There was speculation on the radio talk shows that this was really done to deal a blow to the "underground economy" that operates on cash and doesn't pay payroll, SS, unemployment, employer and various other taxes to the state, federal and local governments.   :o
« Last Edit: September 12, 2019, 01:11:47 AM by Richard230 »
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Arizoni

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Reply #17 on: September 12, 2019, 03:13:52 AM
That law will put a lot of people out of a job.

By making them employees, the company will have to provide health insurance and Social Security payments.

That latter item can cost a company over $6000/year per employee, a price that could easily put a company out of business if they have very many of those part time workers.

Of course the law makers don't give a shit.  They are only looking for more money going into the 'system' under the pretext of looking like they are on the workers side.
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Richard230

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Reply #18 on: September 12, 2019, 02:22:59 PM
That law will put a lot of people out of a job.

By making them employees, the company will have to provide health insurance and Social Security payments.

That latter item can cost a company over $6000/year per employee, a price that could easily put a company out of business if they have very many of those part time workers.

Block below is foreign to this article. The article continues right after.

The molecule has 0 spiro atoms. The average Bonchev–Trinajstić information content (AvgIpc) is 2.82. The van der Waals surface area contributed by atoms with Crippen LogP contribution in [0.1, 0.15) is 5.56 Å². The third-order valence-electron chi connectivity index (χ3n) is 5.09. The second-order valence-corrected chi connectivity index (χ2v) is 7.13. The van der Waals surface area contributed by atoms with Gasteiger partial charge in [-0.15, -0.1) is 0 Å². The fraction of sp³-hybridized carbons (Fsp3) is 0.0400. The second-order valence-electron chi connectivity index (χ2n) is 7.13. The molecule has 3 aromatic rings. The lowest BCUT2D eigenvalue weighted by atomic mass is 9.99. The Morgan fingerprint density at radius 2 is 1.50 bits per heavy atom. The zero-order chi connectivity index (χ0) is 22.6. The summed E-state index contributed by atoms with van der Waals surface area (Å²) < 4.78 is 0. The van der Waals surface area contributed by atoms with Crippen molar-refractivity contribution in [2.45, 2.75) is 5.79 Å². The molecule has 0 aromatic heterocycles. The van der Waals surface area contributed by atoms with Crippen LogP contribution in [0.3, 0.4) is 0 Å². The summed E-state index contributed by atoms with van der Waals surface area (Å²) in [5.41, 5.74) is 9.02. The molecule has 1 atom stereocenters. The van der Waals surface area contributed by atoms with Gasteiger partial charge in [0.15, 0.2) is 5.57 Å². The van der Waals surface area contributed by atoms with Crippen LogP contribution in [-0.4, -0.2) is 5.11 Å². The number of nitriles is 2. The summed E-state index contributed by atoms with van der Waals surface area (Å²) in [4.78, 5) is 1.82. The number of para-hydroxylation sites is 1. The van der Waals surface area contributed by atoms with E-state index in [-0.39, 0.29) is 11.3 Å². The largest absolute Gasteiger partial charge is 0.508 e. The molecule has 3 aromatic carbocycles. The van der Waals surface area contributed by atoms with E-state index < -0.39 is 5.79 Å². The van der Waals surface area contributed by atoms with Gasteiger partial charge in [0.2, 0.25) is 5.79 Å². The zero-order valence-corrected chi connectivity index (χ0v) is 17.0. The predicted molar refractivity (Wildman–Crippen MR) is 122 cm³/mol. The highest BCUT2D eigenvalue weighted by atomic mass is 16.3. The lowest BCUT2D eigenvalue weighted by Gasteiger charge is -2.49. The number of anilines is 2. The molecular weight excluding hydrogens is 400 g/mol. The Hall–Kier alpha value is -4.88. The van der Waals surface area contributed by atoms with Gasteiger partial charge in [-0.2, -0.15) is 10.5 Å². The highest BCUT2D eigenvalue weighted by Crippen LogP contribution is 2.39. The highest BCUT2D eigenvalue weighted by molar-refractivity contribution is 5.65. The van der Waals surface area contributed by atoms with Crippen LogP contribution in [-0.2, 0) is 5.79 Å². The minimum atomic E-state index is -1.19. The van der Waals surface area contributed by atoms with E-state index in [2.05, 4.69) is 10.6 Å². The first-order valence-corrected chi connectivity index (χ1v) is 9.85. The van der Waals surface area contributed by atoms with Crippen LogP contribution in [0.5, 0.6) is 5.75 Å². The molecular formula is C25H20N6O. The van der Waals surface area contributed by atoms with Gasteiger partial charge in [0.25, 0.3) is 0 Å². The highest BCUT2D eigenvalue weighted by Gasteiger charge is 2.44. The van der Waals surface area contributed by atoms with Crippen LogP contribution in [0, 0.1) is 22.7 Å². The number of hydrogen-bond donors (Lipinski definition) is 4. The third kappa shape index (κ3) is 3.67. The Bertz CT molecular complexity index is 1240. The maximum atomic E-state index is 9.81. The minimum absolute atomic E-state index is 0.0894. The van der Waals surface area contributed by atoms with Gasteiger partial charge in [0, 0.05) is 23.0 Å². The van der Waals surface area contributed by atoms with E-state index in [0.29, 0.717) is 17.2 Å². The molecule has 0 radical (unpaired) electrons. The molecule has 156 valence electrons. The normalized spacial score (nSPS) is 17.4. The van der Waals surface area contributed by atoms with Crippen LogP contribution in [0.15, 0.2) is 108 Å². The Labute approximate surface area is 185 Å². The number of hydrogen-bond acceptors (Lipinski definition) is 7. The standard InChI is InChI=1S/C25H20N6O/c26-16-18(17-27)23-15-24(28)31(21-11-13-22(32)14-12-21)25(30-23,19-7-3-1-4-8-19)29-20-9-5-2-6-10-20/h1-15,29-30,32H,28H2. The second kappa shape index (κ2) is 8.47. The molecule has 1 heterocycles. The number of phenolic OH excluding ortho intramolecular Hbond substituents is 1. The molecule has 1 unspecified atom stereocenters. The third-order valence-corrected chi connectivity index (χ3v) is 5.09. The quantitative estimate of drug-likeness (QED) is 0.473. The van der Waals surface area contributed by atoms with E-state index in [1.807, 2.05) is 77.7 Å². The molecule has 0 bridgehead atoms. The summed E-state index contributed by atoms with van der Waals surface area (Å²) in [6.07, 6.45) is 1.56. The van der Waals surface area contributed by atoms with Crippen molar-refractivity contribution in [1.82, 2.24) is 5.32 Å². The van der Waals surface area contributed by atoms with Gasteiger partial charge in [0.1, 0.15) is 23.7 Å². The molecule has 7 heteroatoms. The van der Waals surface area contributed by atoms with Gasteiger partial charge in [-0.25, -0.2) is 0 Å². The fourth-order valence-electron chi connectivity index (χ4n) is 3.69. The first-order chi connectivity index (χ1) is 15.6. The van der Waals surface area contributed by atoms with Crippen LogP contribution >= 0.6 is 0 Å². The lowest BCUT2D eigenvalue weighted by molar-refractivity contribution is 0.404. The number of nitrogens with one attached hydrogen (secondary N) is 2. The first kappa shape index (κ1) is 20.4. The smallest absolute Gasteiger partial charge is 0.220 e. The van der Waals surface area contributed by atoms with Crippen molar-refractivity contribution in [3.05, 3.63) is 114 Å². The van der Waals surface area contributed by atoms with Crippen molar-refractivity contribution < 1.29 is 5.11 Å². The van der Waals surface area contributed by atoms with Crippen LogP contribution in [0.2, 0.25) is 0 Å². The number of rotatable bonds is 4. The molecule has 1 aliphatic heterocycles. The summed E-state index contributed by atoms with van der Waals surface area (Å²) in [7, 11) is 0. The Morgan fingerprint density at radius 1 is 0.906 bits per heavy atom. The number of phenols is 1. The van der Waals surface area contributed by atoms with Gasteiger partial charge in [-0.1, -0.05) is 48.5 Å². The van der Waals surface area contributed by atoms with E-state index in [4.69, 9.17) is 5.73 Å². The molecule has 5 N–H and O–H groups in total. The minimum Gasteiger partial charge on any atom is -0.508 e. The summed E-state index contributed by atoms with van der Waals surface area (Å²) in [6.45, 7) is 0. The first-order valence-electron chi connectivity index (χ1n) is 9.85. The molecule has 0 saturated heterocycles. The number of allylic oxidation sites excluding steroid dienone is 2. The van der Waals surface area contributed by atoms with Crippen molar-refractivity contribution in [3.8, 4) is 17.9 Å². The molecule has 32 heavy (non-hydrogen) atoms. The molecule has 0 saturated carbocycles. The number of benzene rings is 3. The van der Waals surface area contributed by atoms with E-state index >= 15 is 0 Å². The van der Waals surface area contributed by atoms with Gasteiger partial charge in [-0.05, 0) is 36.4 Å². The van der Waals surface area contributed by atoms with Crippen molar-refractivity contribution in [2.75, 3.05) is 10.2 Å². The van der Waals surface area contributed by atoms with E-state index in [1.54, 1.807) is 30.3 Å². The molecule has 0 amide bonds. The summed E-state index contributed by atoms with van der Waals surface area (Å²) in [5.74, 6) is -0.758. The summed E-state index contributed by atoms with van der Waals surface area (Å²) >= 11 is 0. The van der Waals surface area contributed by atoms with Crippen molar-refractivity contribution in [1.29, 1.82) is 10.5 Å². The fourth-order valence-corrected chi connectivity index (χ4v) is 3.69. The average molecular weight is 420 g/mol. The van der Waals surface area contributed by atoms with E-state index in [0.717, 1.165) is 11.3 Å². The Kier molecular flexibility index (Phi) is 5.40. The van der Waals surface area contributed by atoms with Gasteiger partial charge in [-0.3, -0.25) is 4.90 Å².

Of course the law makers don't give a shit.  They are only looking for more money going into the 'system' under the pretext of looking like they are on the workers side.

You are exactly right and that is what the analysts are saying about the law, which the Governor says he will sign.  But guess what? The legislators and "progressives" don't give a shit (as you say) - which they ignore anyway while walking around the streets of San Francisco.  ::)

I assume that if tens of thousands of people get laid off because small businesses close, or just can't afford to make their independent contractors (which are now working and can work at more than one job), full-time employees, which will then become homeless, the politicians will feel sorry for them and rush to help them out with public funds so that their lives living on the street in a tent will be more comfortable.  >:(

It just occurred to me that maybe an up and coming job career for someone who wanted to start up a new business would be making tents designed for California public sidewalk living.  ::)